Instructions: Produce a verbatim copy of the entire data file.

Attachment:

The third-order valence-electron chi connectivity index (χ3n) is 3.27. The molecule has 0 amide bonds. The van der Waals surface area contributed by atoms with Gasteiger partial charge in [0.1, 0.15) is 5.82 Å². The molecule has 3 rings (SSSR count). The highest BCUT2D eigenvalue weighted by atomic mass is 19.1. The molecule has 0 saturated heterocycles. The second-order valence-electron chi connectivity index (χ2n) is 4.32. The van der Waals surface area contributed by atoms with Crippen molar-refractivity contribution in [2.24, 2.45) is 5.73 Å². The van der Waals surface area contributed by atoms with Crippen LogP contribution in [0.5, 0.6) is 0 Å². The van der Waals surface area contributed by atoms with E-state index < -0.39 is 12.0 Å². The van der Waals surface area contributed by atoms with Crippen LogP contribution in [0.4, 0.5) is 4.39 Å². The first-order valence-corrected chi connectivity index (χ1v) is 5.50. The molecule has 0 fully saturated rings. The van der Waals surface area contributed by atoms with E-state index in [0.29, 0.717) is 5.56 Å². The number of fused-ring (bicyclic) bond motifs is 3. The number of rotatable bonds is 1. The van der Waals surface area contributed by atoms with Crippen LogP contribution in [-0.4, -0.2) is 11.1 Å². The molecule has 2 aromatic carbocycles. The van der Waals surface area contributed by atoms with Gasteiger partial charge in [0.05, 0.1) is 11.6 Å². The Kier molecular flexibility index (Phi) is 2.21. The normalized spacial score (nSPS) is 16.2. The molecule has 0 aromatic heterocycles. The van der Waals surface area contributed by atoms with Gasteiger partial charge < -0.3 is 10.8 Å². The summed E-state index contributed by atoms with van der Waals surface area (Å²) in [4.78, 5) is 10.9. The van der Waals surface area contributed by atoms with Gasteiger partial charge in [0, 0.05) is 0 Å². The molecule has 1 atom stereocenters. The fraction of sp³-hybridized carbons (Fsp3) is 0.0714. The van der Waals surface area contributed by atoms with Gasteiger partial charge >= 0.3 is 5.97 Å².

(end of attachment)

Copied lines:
The third-order valence-electron chi connectivity index (χ3n) is 3.27. The molecule has 0 amide bonds. The van der Waals surface area contributed by atoms with Gasteiger partial charge in [0.1, 0.15) is 5.82 Å². The molecule has 3 rings (SSSR count). The highest BCUT2D eigenvalue weighted by atomic mass is 19.1. The molecule has 0 saturated heterocycles. The second-order valence-electron chi connectivity index (χ2n) is 4.32. The van der Waals surface area contributed by atoms with Crippen molar-refractivity contribution in [2.24, 2.45) is 5.73 Å². The van der Waals surface area contributed by atoms with Crippen LogP contribution in [0.5, 0.6) is 0 Å². The van der Waals surface area contributed by atoms with E-state index < -0.39 is 12.0 Å². The van der Waals surface area contributed by atoms with Crippen LogP contribution in [0.4, 0.5) is 4.39 Å². The first-order valence-corrected chi connectivity index (χ1v) is 5.50. The molecule has 0 fully saturated rings. The van der Waals surface area contributed by atoms with E-state index in [0.29, 0.717) is 5.56 Å². The number of fused-ring (bicyclic) bond motifs is 3. The number of rotatable bonds is 1. The van der Waals surface area contributed by atoms with Crippen LogP contribution in [-0.4, -0.2) is 11.1 Å². The molecule has 2 aromatic carbocycles. The van der Waals surface area contributed by atoms with Gasteiger partial charge in [0.05, 0.1) is 11.6 Å². The Kier molecular flexibility index (Phi) is 2.21. The normalized spacial score (nSPS) is 16.2. The molecule has 0 aromatic heterocycles. The van der Waals surface area contributed by atoms with Gasteiger partial charge < -0.3 is 10.8 Å². The summed E-state index contributed by atoms with van der Waals surface area (Å²) in [4.78, 5) is 10.9. The van der Waals surface area contributed by atoms with Gasteiger partial charge in [0, 0.05) is 0 Å². The molecule has 1 atom stereocenters. The fraction of sp³-hybridized carbons (Fsp3) is 0.0714. The van der Waals surface area contributed by atoms with Gasteiger partial charge >= 0.3 is 5.97 Å².